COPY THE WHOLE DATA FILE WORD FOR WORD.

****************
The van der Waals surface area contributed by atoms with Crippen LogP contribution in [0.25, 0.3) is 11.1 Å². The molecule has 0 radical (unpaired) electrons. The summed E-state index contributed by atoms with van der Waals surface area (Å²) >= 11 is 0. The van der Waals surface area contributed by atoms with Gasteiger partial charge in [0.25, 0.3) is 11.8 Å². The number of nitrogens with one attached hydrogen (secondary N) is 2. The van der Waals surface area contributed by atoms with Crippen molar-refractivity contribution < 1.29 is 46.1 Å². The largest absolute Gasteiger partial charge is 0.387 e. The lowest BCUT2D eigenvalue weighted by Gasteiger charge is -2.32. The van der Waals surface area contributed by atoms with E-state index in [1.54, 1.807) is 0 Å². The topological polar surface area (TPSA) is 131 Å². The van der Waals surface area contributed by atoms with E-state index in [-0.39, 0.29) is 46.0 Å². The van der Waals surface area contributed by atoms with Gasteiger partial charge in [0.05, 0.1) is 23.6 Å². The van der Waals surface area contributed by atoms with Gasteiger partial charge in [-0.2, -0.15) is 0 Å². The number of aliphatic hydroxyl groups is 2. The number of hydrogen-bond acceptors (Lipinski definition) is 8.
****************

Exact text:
The van der Waals surface area contributed by atoms with Crippen LogP contribution in [0.25, 0.3) is 11.1 Å². The molecule has 0 radical (unpaired) electrons. The summed E-state index contributed by atoms with van der Waals surface area (Å²) >= 11 is 0. The van der Waals surface area contributed by atoms with Gasteiger partial charge in [0.25, 0.3) is 11.8 Å². The number of nitrogens with one attached hydrogen (secondary N) is 2. The van der Waals surface area contributed by atoms with Crippen molar-refractivity contribution < 1.29 is 46.1 Å². The largest absolute Gasteiger partial charge is 0.387 e. The lowest BCUT2D eigenvalue weighted by Gasteiger charge is -2.32. The van der Waals surface area contributed by atoms with E-state index in [1.54, 1.807) is 0 Å². The topological polar surface area (TPSA) is 131 Å². The van der Waals surface area contributed by atoms with E-state index in [-0.39, 0.29) is 46.0 Å². The van der Waals surface area contributed by atoms with Gasteiger partial charge in [0.05, 0.1) is 23.6 Å². The van der Waals surface area contributed by atoms with Gasteiger partial charge in [-0.2, -0.15) is 0 Å². The number of aliphatic hydroxyl groups is 2. The number of hydrogen-bond acceptors (Lipinski definition) is 8.